What Is Medical Marketing Funnel for Healthcare Practices & How Does It Benefit My Practice

Medical Marketing Funnels for Healthcare Practices & How Does It Benefit My Practice?

As a healthcare practice owner, you know that marketing is a crucial part of your business’s success and growth. An owner with some marketing experience may have heard of the terms like content marketing and search engine marketing.

Only the genuinely savvy healthcare owners are aware of the concept called Medical Marketing Funnel. It is a common marketing tool that many healthcare practices are using to drive patients through the door and convert them into long term, loyal patients. The experts at PatientGain.com can help you develop and fine tune your funnel marketing strategies to make them work for you and your business!

What is funnel marketing?  

Funnel marketing is the journey a patient takes from first being aware of your medical practice to finally become a patient. In other business areas, such as retail, this can sometimes be known as a sales funnel or a conversion funnel. So why is it called or shaped like a funnel? It is shaped like a funnel because the number of people that eventually convert and become patients will be far smaller than the number of people who begin their journey. In other words, if 100 people visit your website for the first time, you should not expect all 100 of those people to become patients eventually. You will lose people along every step of the journey. If you visualize this smaller and smaller pool of potential patients, it begins to look like a funnel.  

What Is Medical Marketing Funnel for Healthcare Practices & How Does It Benefit My Practice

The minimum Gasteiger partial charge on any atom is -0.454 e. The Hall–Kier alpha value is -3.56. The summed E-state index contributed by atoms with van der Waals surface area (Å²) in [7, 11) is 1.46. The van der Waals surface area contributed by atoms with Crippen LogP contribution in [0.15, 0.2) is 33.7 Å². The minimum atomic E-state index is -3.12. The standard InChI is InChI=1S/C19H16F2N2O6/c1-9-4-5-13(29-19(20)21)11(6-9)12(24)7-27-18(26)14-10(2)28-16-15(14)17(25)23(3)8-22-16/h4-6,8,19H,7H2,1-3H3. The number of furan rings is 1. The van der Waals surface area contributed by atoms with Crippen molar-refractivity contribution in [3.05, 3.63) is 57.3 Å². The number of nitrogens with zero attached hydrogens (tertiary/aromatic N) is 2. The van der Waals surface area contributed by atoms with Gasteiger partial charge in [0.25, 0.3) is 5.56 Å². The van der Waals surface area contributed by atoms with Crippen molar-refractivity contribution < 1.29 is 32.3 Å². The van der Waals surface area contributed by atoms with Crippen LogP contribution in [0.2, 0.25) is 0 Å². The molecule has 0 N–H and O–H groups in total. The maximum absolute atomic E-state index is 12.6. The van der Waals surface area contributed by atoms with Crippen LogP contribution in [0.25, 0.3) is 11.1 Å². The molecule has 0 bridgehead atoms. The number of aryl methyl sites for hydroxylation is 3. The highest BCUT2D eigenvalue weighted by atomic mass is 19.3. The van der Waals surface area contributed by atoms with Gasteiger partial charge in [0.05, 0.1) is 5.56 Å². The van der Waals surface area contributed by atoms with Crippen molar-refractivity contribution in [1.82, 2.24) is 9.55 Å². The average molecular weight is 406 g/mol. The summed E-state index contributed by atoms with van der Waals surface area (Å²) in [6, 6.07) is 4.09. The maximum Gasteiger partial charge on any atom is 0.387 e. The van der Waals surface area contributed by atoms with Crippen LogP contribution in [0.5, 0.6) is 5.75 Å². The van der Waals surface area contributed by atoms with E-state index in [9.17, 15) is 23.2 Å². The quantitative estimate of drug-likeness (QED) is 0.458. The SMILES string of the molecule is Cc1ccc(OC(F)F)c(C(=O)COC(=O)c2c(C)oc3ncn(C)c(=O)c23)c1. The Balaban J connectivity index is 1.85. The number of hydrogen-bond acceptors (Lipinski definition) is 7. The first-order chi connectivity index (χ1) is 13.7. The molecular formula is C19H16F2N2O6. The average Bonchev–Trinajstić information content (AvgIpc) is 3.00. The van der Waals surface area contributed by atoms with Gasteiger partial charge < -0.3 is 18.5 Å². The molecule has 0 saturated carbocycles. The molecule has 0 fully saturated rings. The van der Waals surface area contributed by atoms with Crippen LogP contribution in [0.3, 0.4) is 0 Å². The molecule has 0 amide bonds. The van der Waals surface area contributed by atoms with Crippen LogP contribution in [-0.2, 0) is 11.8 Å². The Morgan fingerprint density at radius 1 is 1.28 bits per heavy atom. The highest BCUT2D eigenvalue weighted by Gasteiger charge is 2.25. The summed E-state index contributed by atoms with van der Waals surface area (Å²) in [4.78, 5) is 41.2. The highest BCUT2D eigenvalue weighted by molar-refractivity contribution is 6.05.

What Is Medical Marketing Funnel for Healthcare Practices & How Does It Benefit My Practice

What should a marketing funnel look like for a healthcare practice?

To wrap your mind around the concept of funnel marketing, it is best to divide it up into parts. Each segmented stage of a marketing funnel for a healthcare practice has different elements designed for that specific part. You can generally divide a marketing funnel into three parts: Top, Middle, and Bottom. Each section has a priority:

• Top Funnel Stage – Here, the goal is to bring awareness of your healthcare practice to potential patients and make the first contact with them.
• Middle Funnel Stage – During the middle stage, nurture your patients to get them more familiar with your practice and educate them on the services you offer
• Bottom Funnel Stage – Finally, a potential patient is converted into a long term, loyal patient to your practice

What is the key to getting potential patients started in a healthcare marketing funnel?

A marketing funnel is useless if you cannot get people to begin their journey. The most critical factor in bringing potent patients to your healthcare practice is the content. The higher quality and unique content you have on your website, the more likely you will attract high-quality leads. With that said, many healthcare practices struggle to produce content that is engaging to people. Their content may be the right length, have all the appropriate keywords, be uniquely written, and rank high in organic results, but for some reason can not convert website visitors into patients.